The Top 10 Business Sale Considerations

  1. PLAN AHEAD
  • Is the business owner ready to sell?

Emotionally?

Financially?

  • Is there a management succession plan?
  • Does the owner need to sell?
  • What will the owner do with his or her free time after the sale?
  1. BUILD A TEAM
  • A variety of advisors, specialists and professionals are required to successfully complete a business sale transaction.
  • An investment banker or business broker may be required in order to locate potential buyers.
  • Additional resources required include:

Attorney                                  Financial Advisor

CPA (Audit and Tax)            Insurance Professional

Banker                                     Employee Benefits Advisor

Senior Management            CFO/Controller

  1. TIMING IS EVERYTHING
  • When financial performance is strong, values go up, but an owner often doesn’t want to sell as they want to reap the rewards of the strong financial performance.
  • Inversely, when financial performance is weak, values go down, but owners often are ready to sell instead of waiting for the next up cycle or working through financial challenges.
  • Rapid change in the industry, due to technology or regulatory changes, can also affect timing.
  • Other influences on timing are changes in interest rates and income tax rates.
  1. UNDERSTAND VALUE
  • Owner valuation expectations need to be managed.
  • Many transactions are driven by EBITDA multiples or some form of discounted cash flow analysis.
  • Key value drives in most business typically include:

Competitive positioning

Product or service quality

Workforce stability

Management quality

Customer profile (concentrated versus disperse)

Growth and profitability trends

  1. CLEAN BOOKS AND RECORDS ARE KEY
  • Reviewed or audited financials from a reputable CPA firm almost always expedite the sale process.
  • Regularly reconciled general ledger accounts are important and make an interim date sale easier.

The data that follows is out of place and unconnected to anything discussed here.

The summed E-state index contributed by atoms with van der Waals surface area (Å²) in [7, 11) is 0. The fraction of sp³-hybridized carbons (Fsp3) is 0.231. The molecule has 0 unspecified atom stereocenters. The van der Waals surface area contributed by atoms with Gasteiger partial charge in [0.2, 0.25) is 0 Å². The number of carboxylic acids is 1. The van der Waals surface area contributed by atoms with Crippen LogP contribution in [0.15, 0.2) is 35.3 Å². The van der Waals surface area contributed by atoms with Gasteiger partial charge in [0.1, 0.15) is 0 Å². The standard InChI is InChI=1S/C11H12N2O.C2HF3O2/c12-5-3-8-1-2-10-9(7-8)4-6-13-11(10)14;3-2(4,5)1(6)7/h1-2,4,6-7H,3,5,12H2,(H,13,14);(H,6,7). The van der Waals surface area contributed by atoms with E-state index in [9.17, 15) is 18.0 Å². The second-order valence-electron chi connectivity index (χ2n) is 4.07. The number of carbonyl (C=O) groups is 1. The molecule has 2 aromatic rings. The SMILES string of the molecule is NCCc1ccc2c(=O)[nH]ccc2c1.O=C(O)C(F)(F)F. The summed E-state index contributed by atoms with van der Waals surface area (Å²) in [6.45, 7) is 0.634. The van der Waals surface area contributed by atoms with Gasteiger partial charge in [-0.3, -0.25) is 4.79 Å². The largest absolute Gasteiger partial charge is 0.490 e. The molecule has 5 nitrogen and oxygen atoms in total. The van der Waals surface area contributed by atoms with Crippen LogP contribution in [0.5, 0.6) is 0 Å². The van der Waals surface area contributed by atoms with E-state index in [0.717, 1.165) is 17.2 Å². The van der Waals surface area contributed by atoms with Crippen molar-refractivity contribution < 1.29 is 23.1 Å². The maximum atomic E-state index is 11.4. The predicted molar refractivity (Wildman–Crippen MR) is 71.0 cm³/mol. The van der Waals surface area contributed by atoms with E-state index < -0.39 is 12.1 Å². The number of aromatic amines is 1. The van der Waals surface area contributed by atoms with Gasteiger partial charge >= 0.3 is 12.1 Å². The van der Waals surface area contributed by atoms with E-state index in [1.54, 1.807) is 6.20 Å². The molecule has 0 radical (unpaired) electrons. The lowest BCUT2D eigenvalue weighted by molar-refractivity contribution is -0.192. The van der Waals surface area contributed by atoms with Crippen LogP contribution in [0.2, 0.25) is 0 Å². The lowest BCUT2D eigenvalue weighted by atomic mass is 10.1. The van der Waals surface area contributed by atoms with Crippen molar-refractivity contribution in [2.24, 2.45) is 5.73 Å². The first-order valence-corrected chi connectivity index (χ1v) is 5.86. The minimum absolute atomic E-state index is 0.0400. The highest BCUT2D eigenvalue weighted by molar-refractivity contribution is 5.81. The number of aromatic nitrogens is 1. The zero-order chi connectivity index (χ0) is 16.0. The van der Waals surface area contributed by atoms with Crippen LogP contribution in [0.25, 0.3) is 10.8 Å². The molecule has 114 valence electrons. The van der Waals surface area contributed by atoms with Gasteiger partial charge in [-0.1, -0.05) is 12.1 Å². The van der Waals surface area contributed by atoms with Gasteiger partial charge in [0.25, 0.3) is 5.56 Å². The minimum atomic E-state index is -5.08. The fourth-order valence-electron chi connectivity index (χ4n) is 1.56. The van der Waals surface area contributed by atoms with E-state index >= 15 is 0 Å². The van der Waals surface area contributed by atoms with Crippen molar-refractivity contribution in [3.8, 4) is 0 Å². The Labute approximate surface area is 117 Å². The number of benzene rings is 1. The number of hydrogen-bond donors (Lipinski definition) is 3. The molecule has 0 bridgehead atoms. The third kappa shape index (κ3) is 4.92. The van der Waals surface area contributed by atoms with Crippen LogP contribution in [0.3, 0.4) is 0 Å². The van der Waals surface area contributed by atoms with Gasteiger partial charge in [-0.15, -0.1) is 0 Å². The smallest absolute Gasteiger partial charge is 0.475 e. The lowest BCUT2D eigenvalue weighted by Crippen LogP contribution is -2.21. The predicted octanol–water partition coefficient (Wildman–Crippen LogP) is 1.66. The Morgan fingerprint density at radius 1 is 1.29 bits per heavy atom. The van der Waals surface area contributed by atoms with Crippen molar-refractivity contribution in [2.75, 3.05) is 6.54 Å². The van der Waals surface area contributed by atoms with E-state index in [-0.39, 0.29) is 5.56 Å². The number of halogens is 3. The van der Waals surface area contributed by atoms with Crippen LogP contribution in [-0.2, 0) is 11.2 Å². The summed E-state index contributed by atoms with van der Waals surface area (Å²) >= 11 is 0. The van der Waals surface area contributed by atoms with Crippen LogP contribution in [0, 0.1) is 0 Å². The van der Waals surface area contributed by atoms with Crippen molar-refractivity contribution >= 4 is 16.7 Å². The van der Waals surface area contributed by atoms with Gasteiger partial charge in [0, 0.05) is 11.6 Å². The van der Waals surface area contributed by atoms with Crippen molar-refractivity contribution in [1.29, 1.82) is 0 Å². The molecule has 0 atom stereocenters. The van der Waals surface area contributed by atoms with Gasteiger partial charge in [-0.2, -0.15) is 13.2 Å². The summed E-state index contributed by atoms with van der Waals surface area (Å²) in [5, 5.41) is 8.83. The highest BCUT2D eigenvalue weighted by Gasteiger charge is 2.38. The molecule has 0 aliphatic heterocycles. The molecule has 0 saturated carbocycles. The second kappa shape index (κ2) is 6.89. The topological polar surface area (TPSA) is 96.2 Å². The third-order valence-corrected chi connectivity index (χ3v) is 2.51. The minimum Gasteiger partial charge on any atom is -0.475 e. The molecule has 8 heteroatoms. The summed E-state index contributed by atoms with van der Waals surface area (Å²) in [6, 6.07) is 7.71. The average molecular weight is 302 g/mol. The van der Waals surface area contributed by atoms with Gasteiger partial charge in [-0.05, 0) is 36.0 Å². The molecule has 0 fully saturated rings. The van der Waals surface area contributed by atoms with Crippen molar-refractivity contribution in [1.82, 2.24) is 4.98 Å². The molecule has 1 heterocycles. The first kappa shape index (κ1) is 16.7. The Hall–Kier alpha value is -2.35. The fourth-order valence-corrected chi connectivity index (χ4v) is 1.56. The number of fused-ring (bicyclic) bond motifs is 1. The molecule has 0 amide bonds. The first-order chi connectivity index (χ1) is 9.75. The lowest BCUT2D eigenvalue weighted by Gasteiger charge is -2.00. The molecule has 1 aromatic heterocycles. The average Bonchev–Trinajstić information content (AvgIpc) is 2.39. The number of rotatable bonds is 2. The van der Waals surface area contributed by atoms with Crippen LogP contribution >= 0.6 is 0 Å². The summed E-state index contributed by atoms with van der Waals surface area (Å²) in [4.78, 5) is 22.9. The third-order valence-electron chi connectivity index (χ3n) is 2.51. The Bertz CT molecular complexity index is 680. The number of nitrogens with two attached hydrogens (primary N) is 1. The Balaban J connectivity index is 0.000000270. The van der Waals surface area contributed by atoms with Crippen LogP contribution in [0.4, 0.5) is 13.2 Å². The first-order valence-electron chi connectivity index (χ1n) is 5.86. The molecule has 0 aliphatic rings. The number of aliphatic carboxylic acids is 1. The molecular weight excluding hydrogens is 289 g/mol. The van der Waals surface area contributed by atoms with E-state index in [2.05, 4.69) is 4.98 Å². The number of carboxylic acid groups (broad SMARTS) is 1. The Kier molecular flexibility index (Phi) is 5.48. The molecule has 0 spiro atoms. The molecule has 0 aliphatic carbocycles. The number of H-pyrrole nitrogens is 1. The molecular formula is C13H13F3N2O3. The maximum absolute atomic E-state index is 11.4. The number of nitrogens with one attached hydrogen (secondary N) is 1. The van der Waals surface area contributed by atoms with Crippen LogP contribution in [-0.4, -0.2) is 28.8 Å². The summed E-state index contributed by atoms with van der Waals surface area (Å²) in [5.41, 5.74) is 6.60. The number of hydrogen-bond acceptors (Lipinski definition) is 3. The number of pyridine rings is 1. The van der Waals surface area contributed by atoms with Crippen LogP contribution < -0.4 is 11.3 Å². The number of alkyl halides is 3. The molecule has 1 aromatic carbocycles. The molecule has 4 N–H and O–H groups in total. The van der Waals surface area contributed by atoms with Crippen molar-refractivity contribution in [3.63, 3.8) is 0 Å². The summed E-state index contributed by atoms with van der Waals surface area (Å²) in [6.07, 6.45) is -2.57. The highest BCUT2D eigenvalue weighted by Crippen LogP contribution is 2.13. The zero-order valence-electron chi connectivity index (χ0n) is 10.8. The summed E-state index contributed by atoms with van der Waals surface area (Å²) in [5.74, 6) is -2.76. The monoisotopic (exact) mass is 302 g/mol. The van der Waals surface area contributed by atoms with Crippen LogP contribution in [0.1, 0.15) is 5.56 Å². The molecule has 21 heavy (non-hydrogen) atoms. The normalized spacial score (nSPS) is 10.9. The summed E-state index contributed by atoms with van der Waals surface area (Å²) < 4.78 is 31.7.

• Stable and size-appropriate accounting and information systems provide reliability.
  • Quality budgeting and forecasting will aid in establishing business value and the corresponding purchase price.
  • Comprehensive and complete business documents – particularly contracts – will accelerate the closing process.
  1. TRANSACTION STRUCTURE MATTERS
  • The business owner needs to understand the difference between:

Sales of shares and sales of assets

Financial buyers and strategic buyers

  • The owner will also need to be to understand and be prepared to negotiate typical transaction sale terms including:

Purchase price components     Escrows and holdbacks

Post-transaction earn out         Transition services agreement

Working capital provision         Key employee retention provisions

  • In certain circumstances, an employee buy-out may be the most logical form of business sale.
  1. TAX CONSIDERATIONS CAN BE COMPLEX
  • Evaluation of tax issues should go beyond just Federal Income tax.
  • Additional tax areas include:

State and local taxes

Property taxes

Estate taxes

  • The buyer will typically want an asset purchase for step-up in asset basis.
  • Sellers usually prefer a stock sale in order to provide the most efficient tax structure.
  • Entity structure is important – C corporation can lead to double taxation.
  • How does the transaction fit into an estate plan?
  • Personal versus business goodwill must be understood and evaluated.
  • Charitable contribution considerations also arise as the transaction may provide gifting opportunities.
  1. DON’T UNDERESTIMATE THE RESOURCE COMMITMENT
  • Selling a business takes time and money.
  • Continuing smooth operations while engaged in a transaction is often difficult.
  • Understand and be prepared for the due diligence process.
  1. FINANCING CONSIDERATIONS ARE OFTEN CRITICAL
  • Financial buyers often borrow a portion of the purchase price.
  • Is the deal bankable?
  • Is the owner willing to consider seller financing?
  1. BE PREPARED TO STICK AROUND
  • Post-transaction owner involvement is often required.
  • Owners may desire (or may be encouraged by the buyer) to retain a financial interest in the business after the sale.
  • Owner employment contract and noncompete provisions should be understood and negotiated.

Authored by:

Jim Ramborger

Owner

Hagen, Kurth, Perman & Co., P.S.

james.ramborger@hkpseattle.com

(206) 682-9200

 and

Dave Saporta

Partner

CFO Selections LLC

dave@cfoselections.com

(206) 920-6639

 

Info@hkpseattle.com